Sunday, 25 August 2013

Rose Petal Jam

Today I'm delighted to welcome my Turkish friend, Seyda as my guest. She's an incredibly busy lady but she's sparing the time to explain how to make Rose Petal jam. Having tasted this delicacy in her home, I know it's as delicious to taste as it's beautiful to look at. And actually, it isn't too difficult to make.

Welcome, Seyda, and thank you for dropping by.

Not at all, it's my pleasure. It's always nice to chat. And of course, I'm happy to explain how to make Gül Reçel.

I was fascinated by the beautiful pink colour of your jam, and the fact that it was absolutely clear. How do you achieve that?

You can only make this jam with pink, scented roses, and they have to be cabbage roses or centifolias. You pick the petals from six fully opened roses, all on the same day.

Remove any bits of stamen, then wash the petals in a large bowl of water until clean. Drain well and shake in a sieve.

Mix together  5 tablespoonfuls of caster sugar
                         The juice of half a lemon
                         1 crystal of lemon salts [the size of a pea]
                         The rose petals
                        and squeeze it all into a paste, which you put into a sealed jar.
                      Store this paste in the fridge [it will keep for months]

And how does this become jam?

When you are ready to make the jam, you start by boiling together 3 1/2  glasses of water and 3 glasses of sugar.
Boil until it is a thick syrup. Test by dropping a little on a saucer. When it does not run it is ready.
Add the rose mixture from the jar. Stir for five minutes while the mixture is boiling. When it foams and hisses, it is ready. Turn off the heat.

Allow to cool for a few minutes, then put into glass jars [pretty ones if you have them]. Seal when cool.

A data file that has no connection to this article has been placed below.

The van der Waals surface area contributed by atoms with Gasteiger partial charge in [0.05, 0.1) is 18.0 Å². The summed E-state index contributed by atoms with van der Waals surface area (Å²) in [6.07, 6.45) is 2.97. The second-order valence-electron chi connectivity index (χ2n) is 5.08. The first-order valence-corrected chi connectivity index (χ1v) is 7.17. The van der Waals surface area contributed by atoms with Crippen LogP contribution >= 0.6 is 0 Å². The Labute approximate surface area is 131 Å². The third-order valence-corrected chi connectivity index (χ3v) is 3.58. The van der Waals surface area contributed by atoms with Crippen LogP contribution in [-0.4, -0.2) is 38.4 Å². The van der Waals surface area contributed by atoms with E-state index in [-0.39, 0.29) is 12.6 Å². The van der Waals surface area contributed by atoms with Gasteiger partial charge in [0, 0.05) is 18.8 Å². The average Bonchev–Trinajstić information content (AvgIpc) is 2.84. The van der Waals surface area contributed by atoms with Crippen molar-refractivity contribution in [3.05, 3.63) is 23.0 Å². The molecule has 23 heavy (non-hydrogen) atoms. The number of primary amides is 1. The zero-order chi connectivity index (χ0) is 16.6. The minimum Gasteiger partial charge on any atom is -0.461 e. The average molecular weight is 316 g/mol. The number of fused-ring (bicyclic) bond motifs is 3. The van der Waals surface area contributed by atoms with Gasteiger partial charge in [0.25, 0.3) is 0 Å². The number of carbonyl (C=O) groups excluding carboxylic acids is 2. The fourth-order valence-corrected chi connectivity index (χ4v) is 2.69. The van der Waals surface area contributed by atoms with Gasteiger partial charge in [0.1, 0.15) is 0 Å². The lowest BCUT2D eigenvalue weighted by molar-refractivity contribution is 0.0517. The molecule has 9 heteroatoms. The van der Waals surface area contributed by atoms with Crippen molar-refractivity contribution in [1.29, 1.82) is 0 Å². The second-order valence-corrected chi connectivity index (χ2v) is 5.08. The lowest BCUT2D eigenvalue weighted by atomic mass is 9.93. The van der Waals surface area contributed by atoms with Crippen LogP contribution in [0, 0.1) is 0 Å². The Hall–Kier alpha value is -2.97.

And finally, what do you use it for?

We may use it on a sponge cake, or put a spoonful on top of a portion of rice pudding or a tablecream. It can also be eaten at breakfast or at tea time.

As we say in Turkish: "Afiyet olsun" - enjoy and may it do you good.

Thank you, Seyda. I look forward to sampling some more of your rose petal jam soon.


Before you go, let's enjoy a cup of Turkish coffee - and perhaps you'll read my fortune. 


  1. Seyda - you must be a magician in the kitchen. The jam looks lovely. Love L x

    1. Thank you, Libby. I hope we can enjoy some of the jam I will be making next May, when roses' odour is stronger. Love, x.

    2. A delicious post, Libby : ) Mum's jams are famous in the family indeed. Here in Greece, we are now trying to get her to do apricot or peach jam, which are equally delicious. Love, Arzu xx

  2. Linda, it tastes as good as it looks. shall we make some? Just need enough rose petals...

  3. My mouth is watering, Arzu. *sigh* No doubt she'll save some for me but eating it fresh, when the smell of cooking jam still lingers in the house, that is heavenly.

  4. Sounds yummy, no point in hinting for a jar I

    1. Maybe next summer, Jane, maybe. it's a bit late in the year now, here or in Turkey to find roses fresh and sweet smelling enough.

    2. I shall just have to go without then! Lovely photos too.